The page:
Five things we learned from Scotland’s autumn Test series

Scotland's Byron McGuigan scores the opening try against Australia. Picture: SNS
Scotland's Byron McGuigan scores the opening try against Australia. Picture: SNS
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Scotland rounded off their autumn Test series with an eight-try victory over Australia at Murrayfield.

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It was a hugely satisfying result for head coach Gregor Townsend, having seen his side also edge out Samoa and run New Zealand close.

Here, Andy Newport and Will Jackson takes a look at five things we learned about the Dark Blues over the past three weeks.

1. Townsend’s philosophy is paying off

The Scotland boss has made this spiel of playing “the fastest brand of rugby in the world” and the players seem to be buying into it, with good results so far. Having beaten Australia home and away - including Saturday’s record 53-24 demolition job - as well as pushing the All Blacks all the way, there is evidence that Scotland are now genuine elite-level contenders. Now the challenge is to transform potential into results when the Six Nations kicks-off in February.

2. Scotland finding strength in depth

In days gone by, out-of-form players would have kept their slot in the Scotland line-up purely by the virtue of there being no-one else to do the job. Now Townsend has a significant pool of credible international-quality players to choose from. It will be of real encouragement to the head coach that his team have performed so well over the last three weeks without the likes of skipper Greig Laidlaw, Duncan Taylor, Mark Bennett, Al Dickinson, WP Nel, Ross Ford, Fraser Brown, Allan Dell, Rory Sutherland and Richie Gray due to injury. New faces such as Jamie Bhatti, Byron McGuigan and Darryl Marfo have shone after being given chances to impress, while the likes of Tim Visser and Josh Strauss could yet play their way back into contention.

3. Finn Russell ready to make his mark on the continent

The Glasgow stand-off recently confirmed he will join French giants Racing 92 this summer. While making the move to the Top 14 is not without risks for the 25-year-old, Russell has shown he is more than capable of pulling off the move. His vision, tempo and skill level will all go down a hit with French audiences and the step up in quality of opposition he will face week in, week out will only benefit him when he returns to the Scotland fold.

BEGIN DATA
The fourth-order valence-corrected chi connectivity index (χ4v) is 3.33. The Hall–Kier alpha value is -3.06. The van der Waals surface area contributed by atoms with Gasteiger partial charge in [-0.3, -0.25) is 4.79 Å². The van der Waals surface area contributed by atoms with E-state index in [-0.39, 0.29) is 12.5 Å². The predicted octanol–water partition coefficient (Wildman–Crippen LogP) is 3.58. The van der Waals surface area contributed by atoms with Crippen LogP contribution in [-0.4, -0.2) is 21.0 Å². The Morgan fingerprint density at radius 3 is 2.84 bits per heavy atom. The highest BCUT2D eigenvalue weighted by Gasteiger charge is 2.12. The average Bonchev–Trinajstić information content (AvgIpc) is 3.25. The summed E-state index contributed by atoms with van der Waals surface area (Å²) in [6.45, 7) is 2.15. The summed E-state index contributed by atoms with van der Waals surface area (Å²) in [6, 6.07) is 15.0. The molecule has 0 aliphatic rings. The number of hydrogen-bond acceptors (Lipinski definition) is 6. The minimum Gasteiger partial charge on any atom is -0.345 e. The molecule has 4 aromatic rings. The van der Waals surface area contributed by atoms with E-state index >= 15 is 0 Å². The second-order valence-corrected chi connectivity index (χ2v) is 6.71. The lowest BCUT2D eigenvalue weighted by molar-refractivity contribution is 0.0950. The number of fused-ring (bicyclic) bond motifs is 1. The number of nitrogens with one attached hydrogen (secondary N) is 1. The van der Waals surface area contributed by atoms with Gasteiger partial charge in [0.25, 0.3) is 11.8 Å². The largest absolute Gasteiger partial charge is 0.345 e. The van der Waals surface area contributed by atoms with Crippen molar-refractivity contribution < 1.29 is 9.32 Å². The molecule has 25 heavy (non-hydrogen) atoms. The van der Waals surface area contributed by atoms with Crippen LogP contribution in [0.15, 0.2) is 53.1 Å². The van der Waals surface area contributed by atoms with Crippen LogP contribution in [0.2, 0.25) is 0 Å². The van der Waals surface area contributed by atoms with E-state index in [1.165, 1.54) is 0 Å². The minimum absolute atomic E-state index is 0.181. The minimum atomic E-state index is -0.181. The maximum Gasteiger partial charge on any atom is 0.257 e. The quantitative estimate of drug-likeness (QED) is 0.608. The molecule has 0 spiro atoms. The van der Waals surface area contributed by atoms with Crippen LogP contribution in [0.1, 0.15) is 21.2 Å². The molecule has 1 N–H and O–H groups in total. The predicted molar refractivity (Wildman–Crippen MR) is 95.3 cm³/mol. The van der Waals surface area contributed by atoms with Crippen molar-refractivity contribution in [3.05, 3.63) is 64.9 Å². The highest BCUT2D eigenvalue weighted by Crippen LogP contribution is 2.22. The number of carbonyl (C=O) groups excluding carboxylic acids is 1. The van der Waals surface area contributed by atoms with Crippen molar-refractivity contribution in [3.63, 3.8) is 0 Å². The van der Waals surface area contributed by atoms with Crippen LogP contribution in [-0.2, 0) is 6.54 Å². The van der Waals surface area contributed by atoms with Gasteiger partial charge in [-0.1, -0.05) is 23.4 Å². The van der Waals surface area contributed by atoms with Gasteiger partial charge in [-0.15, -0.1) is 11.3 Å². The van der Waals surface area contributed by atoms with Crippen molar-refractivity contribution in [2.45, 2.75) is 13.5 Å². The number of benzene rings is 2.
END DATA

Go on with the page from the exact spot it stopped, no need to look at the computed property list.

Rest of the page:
4. Sean Maitland sends out a timely reminder of his qualities

The Saracens back made his return to international action against Australia nine months after being injured against France. He was supposed to start on the wing but was forced to shift to 15 when Stuart Hogg pulled up injured in the warm-up. The reshuffle did not disrupt his display, though, with his 40-metre solo stunner another sign he is ready to make himself a big player for Townsend’s team.

5. Dark Blues need to brush up in defence

The one area of concern for Townsend will be his side’s leaky rearguard. While they have excelled going forward, scoring 15 tries against some top-class opponents, they have also found it difficult to keep them out at the other end. In their crazy series opener with Samoa, they allowed the Pacific Islanders to cross over five times. Things were much tighter against New Zealand yet the world champions still ran in three scores, while the Australians managed another four even as they themselves were being ripped apart on Saturday. If the Scots are to challenge for Six Nations honours, the defensive holes will have to be filled.

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